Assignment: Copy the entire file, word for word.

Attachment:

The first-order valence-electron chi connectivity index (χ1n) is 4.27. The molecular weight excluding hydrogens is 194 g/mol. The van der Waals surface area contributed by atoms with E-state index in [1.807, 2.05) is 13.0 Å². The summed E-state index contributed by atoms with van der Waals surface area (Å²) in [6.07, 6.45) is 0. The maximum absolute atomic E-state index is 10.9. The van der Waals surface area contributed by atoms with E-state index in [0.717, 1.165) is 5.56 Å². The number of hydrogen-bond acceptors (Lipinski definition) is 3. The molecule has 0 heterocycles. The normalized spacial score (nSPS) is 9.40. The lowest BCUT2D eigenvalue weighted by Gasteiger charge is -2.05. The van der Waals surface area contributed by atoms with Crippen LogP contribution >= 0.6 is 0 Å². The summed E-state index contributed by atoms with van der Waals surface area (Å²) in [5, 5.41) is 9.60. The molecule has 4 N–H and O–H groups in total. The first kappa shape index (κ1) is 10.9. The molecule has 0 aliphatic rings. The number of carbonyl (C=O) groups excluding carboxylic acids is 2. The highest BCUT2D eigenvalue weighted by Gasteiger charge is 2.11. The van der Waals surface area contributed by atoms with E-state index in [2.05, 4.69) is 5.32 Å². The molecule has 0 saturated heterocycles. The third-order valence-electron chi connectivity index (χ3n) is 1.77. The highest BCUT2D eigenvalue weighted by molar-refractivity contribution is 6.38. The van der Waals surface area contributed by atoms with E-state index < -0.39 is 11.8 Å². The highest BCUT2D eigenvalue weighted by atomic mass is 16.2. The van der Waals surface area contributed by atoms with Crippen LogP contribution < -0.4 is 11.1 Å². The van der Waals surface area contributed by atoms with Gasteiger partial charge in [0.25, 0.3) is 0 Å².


The first-order valence-electron chi connectivity index (χ1n) is 4.27. The molecular weight excluding hydrogens is 194 g/mol. The van der Waals surface area contributed by atoms with E-state index in [1.807, 2.05) is 13.0 Å². The summed E-state index contributed by atoms with van der Waals surface area (Å²) in [6.07, 6.45) is 0. The maximum absolute atomic E-state index is 10.9. The van der Waals surface area contributed by atoms with E-state index in [0.717, 1.165) is 5.56 Å². The number of hydrogen-bond acceptors (Lipinski definition) is 3. The molecule has 0 heterocycles. The normalized spacial score (nSPS) is 9.40. The lowest BCUT2D eigenvalue weighted by Gasteiger charge is -2.05. The van der Waals surface area contributed by atoms with Crippen LogP contribution >= 0.6 is 0 Å². The summed E-state index contributed by atoms with van der Waals surface area (Å²) in [5, 5.41) is 9.60. The molecule has 4 N–H and O–H groups in total. The first kappa shape index (κ1) is 10.9. The molecule has 0 aliphatic rings. The number of carbonyl (C=O) groups excluding carboxylic acids is 2. The highest BCUT2D eigenvalue weighted by Gasteiger charge is 2.11. The van der Waals surface area contributed by atoms with E-state index in [2.05, 4.69) is 5.32 Å². The molecule has 0 saturated heterocycles. The third-order valence-electron chi connectivity index (χ3n) is 1.77. The highest BCUT2D eigenvalue weighted by molar-refractivity contribution is 6.38. The van der Waals surface area contributed by atoms with E-state index < -0.39 is 11.8 Å². The highest BCUT2D eigenvalue weighted by atomic mass is 16.2. The van der Waals surface area contributed by atoms with Crippen LogP contribution < -0.4 is 11.1 Å². The van der Waals surface area contributed by atoms with Gasteiger partial charge in [0.25, 0.3) is 0 Å².